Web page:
This is a new homeschooling series to share what I'm learning through teaching at home. What's become apparent to me through this first year or so of homeschooling is the need to focus less on my own idea of what it should look like and more on what my daughter needs. This idea of intuitive homeschooling--discerning what my daughter needs educationally and meeting those needs without my own agenda interferring--reminds me so much of what it's like to parent a baby. Perhaps I have babies on the brain right now, but when they're little we learn how to respond to their needs. Is she crying because she's hungry? Needs a diaper change? A snuggle? Intuitive homeschooling, in my interpretation, is an adaptive, responsive form of schooling that has similar values to the unschooling movement.
In this series I'll delve deeper into what we're learning in our home and how my idea of homeschooling changes as we all grow together. To read more on our homeschooling journey so far, head here.
First semester this year was fairly rocky. I unexpectedly found out I was pregnant at the beginning of August with the onset of the worst case of morning sickness I've had with all of my kids. I tried to keep up with homeschooling, but most days I didn't even get out of bed.
My self-imposed guilt over this led us to take V to tour a local elementary school, but ultimately we decided to continue with homeschooling. With that decision I gave myself an extra serving of grace and reminded myself that everything is a season. Including morning sickness and exhaustion!
By October and November we were back in our groove, learning to read and flying through math. She and her little sister became engaged in hours-long imaginative play, and I did not interrupt for school. We simply schooled around those bursts of creativity because I believe there is value in letting that unfold organically.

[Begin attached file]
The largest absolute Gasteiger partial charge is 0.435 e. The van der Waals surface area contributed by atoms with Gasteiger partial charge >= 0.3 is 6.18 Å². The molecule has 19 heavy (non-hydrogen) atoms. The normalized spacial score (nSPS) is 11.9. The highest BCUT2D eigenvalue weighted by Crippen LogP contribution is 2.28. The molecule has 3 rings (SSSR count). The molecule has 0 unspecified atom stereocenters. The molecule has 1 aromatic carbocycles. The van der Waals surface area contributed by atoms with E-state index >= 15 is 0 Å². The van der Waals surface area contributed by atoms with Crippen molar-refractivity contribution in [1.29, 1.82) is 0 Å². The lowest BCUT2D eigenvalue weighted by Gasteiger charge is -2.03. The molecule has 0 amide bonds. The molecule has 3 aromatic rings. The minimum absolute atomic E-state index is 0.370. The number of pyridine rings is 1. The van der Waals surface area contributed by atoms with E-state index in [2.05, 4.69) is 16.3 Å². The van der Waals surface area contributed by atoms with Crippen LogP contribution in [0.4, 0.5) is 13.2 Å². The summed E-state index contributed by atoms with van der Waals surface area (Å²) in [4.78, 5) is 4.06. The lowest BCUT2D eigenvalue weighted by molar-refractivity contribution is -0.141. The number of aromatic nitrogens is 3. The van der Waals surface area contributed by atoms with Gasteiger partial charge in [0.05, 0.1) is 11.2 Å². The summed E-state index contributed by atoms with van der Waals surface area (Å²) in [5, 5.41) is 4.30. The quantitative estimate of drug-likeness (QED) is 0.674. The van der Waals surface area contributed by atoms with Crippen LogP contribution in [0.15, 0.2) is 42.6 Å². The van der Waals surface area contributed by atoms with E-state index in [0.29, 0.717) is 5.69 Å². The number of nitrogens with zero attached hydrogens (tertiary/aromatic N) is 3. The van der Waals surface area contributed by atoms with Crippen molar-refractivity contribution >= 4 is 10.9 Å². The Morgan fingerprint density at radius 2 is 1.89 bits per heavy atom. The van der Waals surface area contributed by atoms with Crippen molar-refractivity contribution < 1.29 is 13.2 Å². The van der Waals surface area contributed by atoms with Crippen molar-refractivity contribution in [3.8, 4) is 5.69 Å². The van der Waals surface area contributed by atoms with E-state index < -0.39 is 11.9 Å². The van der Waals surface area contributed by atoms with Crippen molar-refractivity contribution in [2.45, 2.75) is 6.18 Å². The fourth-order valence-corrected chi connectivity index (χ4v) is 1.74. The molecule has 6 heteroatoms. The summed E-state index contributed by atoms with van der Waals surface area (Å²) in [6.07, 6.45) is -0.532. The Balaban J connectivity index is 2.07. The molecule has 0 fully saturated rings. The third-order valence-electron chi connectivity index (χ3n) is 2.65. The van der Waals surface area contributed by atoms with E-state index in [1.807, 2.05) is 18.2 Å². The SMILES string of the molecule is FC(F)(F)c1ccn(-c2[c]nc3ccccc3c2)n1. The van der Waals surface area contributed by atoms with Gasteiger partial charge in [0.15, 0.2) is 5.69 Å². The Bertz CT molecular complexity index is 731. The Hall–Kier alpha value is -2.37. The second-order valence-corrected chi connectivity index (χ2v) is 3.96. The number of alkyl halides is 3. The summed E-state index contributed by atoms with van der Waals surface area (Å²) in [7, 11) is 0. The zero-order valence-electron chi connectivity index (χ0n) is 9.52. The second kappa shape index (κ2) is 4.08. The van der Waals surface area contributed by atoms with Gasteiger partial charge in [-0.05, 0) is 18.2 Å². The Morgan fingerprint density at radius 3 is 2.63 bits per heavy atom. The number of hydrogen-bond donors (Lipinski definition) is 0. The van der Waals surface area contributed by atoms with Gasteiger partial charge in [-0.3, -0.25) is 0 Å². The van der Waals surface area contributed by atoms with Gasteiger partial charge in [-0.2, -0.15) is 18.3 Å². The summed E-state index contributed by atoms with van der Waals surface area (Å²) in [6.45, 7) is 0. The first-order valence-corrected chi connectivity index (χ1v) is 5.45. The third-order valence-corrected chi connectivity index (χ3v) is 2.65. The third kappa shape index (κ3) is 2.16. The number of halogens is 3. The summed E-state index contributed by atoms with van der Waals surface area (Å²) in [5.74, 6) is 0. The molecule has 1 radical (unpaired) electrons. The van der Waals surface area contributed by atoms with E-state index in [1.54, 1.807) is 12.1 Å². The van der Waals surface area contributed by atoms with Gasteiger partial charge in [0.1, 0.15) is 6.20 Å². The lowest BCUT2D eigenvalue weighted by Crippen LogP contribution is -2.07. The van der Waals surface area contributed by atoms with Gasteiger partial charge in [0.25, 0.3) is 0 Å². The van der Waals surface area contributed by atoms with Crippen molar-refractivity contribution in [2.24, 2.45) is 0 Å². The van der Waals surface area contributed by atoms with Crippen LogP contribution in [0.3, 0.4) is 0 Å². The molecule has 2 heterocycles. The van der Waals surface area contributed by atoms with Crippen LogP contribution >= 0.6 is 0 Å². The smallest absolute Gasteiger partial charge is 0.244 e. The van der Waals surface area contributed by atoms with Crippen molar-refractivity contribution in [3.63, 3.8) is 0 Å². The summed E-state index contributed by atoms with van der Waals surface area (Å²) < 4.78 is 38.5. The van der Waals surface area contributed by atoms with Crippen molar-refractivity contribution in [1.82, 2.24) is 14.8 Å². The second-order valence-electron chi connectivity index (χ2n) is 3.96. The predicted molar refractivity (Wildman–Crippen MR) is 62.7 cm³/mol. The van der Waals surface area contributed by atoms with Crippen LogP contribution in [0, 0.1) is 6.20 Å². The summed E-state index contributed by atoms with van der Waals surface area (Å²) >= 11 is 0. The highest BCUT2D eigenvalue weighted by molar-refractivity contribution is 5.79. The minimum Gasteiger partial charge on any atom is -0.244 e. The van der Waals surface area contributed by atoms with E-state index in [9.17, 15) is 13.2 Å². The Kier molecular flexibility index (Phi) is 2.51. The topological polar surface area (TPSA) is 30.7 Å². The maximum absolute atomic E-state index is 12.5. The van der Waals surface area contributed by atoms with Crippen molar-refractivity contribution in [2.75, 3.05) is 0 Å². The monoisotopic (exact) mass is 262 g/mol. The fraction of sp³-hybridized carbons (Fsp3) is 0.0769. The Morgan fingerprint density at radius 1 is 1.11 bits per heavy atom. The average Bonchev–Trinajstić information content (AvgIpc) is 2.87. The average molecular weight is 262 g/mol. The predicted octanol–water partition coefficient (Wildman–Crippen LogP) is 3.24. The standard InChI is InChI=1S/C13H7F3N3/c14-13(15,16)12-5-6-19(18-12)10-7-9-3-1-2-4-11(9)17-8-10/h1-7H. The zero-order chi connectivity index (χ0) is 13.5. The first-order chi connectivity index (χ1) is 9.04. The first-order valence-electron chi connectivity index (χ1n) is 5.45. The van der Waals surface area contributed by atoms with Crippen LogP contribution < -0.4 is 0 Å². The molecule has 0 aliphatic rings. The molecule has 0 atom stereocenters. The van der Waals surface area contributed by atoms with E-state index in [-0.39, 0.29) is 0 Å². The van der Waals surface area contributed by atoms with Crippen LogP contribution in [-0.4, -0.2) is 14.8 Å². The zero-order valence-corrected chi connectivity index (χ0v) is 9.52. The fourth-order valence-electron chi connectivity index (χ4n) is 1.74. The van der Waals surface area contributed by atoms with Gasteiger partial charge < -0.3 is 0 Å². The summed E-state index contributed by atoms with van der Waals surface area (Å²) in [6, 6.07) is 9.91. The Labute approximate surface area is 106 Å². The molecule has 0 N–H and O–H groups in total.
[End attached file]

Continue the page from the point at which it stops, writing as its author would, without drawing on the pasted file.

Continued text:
We continued to meet weekly with our nature exploring group on Wednesdays, attend storytime at our library, and the girls started ballet lessons. V even participated in our local ballet company's Nutcracker and was the most adorable mouse.
And now to January: I noticed over the winter break that V was restless and occasionally had these bouts of wild energy. Part of that is from weathering the winter months, often indoors, and partially from lack of social engagement. We decided to be proactive with her need to learn more, be around more kids her age, and learn from another teacher by sending her one day a week to a local homeschooling school a few blocks from our home.
I was surprised to find out when we moved here that such an option actually existed! A local woman, who taught for years at the Montessori but grew a heart for homeschoolers, offers classes in her home. V will attend one day a weekthis spring from 8:30am-2:30pm and join a book club course, math, and a quasi-ethics/civics/environmental course for elementary kids.
My hope is that this experience will work in tandem with what we're learning at home and provide her with another avenue of learning. The rest of the time we'll continue working through our Charlotte Mason style math book, which she loves, and develop her reading fluency. We began the semester with The Ordinary Parent's Guide to Teaching Reading, and it's okay. I'm planning to order Reading through Literature Level 1, but would love to hear others' thoughts.
Other than dialing in on math and reading, we spend most of our day following her interests. Right now we have checked out from the library a stack of books on maps, a few books on the national parks, a U.S. history book for elementary kids, and a National Geographic US maps book. These lessons unfold naturally and are unplanned. So for example, this week we read a story in the history book about the early French and Spanish explorers battling over Florida in the 1500s. We learned some new vocabulary, used our world globe to trace the path of their ships from Europe to Florida, studied the current day map of Florida and located St. Augustine, and then looked at national parks in Florida.
Since our state doesn't require evaluations or a portfolio for homeschooling, I'm relishing the opportunity to go with her interests. I know our methods of homeschooling will change as she grows older, but for now this is working well. Today is her first day of homeschooling school, so I'll let you all know in February how that's working out.
Do you homeschool? Have plans to? Would love to hear in the comments.